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- (archaic) The act of bewitching, or enchanting
- The state or condition of being fascinated.
- To my fascination, the skies turned all kinds of colours.
- 1934, Robert Ervin Howard, The People of the Black Circle:
- Sliding down the shaft he lay still, the spear jutting above him its full length, like a horrible stalk growing out of his back.
The girl stared down at him in morbid fascination, until Khemsa took her arm and led her through the gate.
- 1913, Elizabeth Kimball Kendall, A Wayfarer in China:
- But the compensations are many: changing scenes, long days out of doors, freedom from the bondage of conventional life, and above all, the fascination of living among peoples of primitive simplicity and yet of a civilization so ancient that it makes all that is oldest in the West seem raw and crude and unfinished.
- Something which fascinates.
- Life after death had always been a great fascination to him.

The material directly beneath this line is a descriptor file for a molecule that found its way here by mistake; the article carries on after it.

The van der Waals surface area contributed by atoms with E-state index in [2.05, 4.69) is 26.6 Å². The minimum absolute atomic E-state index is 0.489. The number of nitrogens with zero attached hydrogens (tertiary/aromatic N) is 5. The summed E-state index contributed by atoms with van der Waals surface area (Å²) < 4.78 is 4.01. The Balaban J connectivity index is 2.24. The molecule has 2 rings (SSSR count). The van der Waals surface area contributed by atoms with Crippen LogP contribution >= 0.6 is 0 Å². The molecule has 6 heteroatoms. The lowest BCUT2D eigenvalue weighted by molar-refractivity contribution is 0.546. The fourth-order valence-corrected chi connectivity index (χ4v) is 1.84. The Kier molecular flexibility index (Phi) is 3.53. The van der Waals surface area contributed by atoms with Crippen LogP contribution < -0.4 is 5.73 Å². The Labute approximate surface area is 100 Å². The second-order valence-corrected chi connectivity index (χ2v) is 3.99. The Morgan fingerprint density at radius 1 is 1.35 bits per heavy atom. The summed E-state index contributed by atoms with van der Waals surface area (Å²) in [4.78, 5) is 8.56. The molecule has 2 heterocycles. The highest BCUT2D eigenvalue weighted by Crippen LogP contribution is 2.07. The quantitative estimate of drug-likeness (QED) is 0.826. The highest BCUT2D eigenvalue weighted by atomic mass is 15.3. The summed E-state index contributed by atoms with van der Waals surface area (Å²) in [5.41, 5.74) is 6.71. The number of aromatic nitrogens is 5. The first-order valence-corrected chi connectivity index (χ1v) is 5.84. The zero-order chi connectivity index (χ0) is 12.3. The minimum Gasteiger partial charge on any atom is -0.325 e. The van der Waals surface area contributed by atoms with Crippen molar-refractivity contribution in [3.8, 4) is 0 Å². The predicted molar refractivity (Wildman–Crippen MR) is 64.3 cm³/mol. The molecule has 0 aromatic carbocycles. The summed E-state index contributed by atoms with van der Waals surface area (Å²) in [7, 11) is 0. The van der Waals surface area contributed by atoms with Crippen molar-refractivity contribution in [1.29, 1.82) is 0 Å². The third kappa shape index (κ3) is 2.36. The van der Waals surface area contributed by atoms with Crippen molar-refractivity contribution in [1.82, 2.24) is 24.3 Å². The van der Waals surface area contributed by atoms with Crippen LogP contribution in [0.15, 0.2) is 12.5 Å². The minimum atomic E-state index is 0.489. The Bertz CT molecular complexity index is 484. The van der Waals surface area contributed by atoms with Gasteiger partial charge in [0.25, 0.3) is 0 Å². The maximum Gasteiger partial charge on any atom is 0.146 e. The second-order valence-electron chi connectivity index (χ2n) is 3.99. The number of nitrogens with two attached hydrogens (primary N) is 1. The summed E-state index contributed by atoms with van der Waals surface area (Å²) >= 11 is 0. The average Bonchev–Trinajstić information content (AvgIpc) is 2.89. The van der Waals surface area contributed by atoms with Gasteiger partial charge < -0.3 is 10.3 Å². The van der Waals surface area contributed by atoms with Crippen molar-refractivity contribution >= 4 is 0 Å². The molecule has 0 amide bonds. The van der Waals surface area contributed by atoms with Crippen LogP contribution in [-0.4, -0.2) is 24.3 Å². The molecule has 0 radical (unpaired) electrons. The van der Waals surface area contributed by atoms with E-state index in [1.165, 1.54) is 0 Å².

- 1834, L[etitia] E[lizabeth] L[andon], chapter XXI, in Francesca Carrara. […], volume I, London: Richard Bentley, […], (successor to Henry Colburn), →OCLC, page 244:
- Though more thoughtful than Madame de Mercœur, yet it asked far more knowledge of society—that wilderness of small intricacies—for her to penetrate into the motives of those who seemed so suddenly struck with her fascination; but she was too clear-headed to be deceived, and set it all down under one general belief in caprice.
the act of fascinating, bewitching, or enchanting; enchantment; witchcraft
the state or condition of being fascinated
that which fascinates; a charm; a spell
- The translations below need to be checked and inserted above into the appropriate translation tables. See instructions at Wiktionary:Entry layout § Translations.
Translations to be checked
fascination f (plural fascinations)
- “fascination”, in Trésor de la langue française informatisé [Digitized Treasury of the French Language], 2012.
- fascination (intense interest or something that causes it)
|Declension of fascination|